Where there is hope, there is recovery: Suicide Awareness

When depression intensifies to a severe level, it can be crippling, preventing those impacted from being able to complete their activities of daily living. People who are depressed often feel overwhelmed and find their usual coping skills are not working anymore. They may begin to shut down, avoiding friends, family and other obligations. They often find it difficult to even get out of bed in the morning. Dr. Michelle Clinger from Firelands Counseling and Recovery Services shared her insights and tips when identifying someone struggling with depression or thoughts of suicide. 

Did you Know?

The World Health Organization reported in 2001 that one out of every four individuals will experience some type of mental health disorder in their lifetime.  The Ohio Suicide Prevention Foundation’s website indicates that according to the Ohio Behavioral Health Barometer, Volume 4, over 1.7 million Ohioans reported living with a mental illness yet less than half ever received treatment.  

Dr. Brandon Kozar, a Corporate Psychologist from Columbus, recently shared a profound thought that is worth sharing with others. To paraphrase his thoughts:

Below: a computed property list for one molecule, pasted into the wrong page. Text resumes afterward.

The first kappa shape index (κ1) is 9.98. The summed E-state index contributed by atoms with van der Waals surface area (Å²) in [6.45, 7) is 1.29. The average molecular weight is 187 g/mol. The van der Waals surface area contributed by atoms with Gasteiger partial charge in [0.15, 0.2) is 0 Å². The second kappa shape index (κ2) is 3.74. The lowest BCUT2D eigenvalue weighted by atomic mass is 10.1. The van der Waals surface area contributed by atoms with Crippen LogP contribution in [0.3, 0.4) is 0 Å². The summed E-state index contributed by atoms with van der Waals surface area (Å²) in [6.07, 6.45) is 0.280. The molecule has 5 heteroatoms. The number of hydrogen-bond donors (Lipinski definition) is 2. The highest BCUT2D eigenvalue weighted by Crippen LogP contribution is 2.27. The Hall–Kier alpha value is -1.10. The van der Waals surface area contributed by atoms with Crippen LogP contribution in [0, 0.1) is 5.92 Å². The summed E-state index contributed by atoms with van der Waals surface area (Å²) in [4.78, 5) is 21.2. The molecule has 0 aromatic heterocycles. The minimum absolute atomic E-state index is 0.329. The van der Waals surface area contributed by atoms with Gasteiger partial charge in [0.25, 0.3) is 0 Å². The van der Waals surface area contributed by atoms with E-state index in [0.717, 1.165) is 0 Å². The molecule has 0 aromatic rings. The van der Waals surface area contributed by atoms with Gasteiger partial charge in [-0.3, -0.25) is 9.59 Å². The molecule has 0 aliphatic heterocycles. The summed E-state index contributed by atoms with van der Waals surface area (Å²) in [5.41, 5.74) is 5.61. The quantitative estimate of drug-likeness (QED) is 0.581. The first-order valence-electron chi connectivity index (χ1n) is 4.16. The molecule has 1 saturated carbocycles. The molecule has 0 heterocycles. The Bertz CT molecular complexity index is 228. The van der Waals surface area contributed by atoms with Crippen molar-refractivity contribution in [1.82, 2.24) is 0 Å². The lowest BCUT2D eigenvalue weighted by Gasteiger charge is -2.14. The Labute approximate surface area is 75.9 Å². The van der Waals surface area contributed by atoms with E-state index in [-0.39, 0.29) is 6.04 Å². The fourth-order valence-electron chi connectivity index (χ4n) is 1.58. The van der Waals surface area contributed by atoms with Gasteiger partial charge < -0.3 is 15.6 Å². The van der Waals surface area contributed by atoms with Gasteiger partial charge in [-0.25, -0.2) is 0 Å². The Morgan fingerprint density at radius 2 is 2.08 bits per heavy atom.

When people have a legal problem, they seek expert advice from an attorney; and when people are having financial issues, they seek expert advice from a financial advisor; and when people are experiencing tremendous physical pain, they seek out expert advice from a medical professional.  Why is it then that people suffering from profound emotional pain refrain from turning to a behavioral health expert for advice and/or assistance?

Reasons for not seeking help include fear and stigma, not knowing help is available, and/or feeling so hopeless that the person doesn’t believe anything will help.  Left untreated, the severity of the depression may worsen to the point where suicide is considered and maybe even attempted. 

Signs of suicide include: 

  • Hopelessness
  • Withdrawing from family and other loved ones
  • Suicidal threats
  • Suicidal plan
  • A focus on death
  • Feelings of being trapped with no reason to live
  • Isolating from others, getting one’s affairs in order
  • Giving away prized possessions

The best thing you can do when you see someone struggling is to talk to them. Let them know you see them and are willing to listen. Offer to help the person get help. 

Call Firelands Counseling & Recovery Services’ Hotline for help at 1-800-826-1306. Hotline services are available 24/7, 365 days per year. Trained specialists offer non-judgmental and confidential emotional support and guidance. Loved ones can also call the hotline to discuss their concerns and get information about available services. 

Additional resources include: 

The Suicide Prevention Lifeline provides general information about helping someone who is suicidal.

Be Present Ohio provides information specific on how to talk with youth/young adults who may be suicidal.  

Michelle Clinger is the Clinical Director of Firelands Counseling and Recovery Services. She is a Licensed Psychologist and a Licensed Professional Clinical Counselor.  She obtained her Master’s Degree in December of 1986 and is approaching her 35th year of being a Behavioral Health Professional.